Originally played against the backdrop of the Suez Crisis in 1956, John Osborne’s The Entertainer used the bickering family of fading showman Archie Rice as a metaphor for a rapidly changing Britain.
In this production, director Sean O’Connor shifts the story forward 25 years to an era dominated by the Falklands War. Archie is now an old-school variety act in an age when alternative comedy was challenging the establishment.
It’s a canny twist, altering the context of the play without affecting its power. As a result, this is an Archie Rice that Shane Richie was destined to play.
An exceptionally versatile performer, Richie’s early career was rooted in variety but his dramatic chops have long been established thanks to his role on EastEnders. Archie Rice allows Richie to draw on both talents and the result is harrowing in its despondency. There’s a fear that if he stops with the patter, he’d be forced to confront the bleak reality of his life.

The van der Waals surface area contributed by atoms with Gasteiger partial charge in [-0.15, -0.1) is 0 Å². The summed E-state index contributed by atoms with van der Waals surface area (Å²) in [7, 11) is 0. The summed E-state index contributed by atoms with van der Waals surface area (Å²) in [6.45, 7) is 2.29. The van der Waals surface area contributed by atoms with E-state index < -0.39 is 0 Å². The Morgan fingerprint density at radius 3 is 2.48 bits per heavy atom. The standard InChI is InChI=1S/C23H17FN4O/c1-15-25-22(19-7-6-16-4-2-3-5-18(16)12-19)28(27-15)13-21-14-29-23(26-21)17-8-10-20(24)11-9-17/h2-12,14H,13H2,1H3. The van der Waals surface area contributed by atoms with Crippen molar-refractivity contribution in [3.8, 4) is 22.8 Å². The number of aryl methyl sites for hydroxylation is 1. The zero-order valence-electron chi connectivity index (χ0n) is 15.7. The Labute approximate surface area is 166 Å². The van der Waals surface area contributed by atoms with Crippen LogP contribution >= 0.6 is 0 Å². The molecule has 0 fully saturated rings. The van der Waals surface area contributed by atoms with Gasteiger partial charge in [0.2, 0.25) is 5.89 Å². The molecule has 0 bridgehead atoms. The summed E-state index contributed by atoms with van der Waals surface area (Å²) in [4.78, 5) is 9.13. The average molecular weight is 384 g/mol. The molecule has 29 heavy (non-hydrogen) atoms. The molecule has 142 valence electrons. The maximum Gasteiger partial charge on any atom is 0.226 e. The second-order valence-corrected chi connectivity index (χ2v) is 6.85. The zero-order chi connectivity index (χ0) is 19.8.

Expertly pitched as Richie’s anti-hero is, it’s also a thoroughly generous performance, drawing equally resonant turns from Sara Crowe as his long-suffering wife Phoebe and Pip Donaghy as the crusty Billy, and Diana Vickers and Christopher Bonwell as step-siblings Jean and Frank. Director O’Connor uses the whole ensemble to paint a vivid picture of socio-political change through this fracturing family.
Some of the visual elements pointing to the 1980s may be overplayed but otherwise this is a prescient reminder not only of the veracity of Osborne’s writing but also how press and government can manipulate a nation.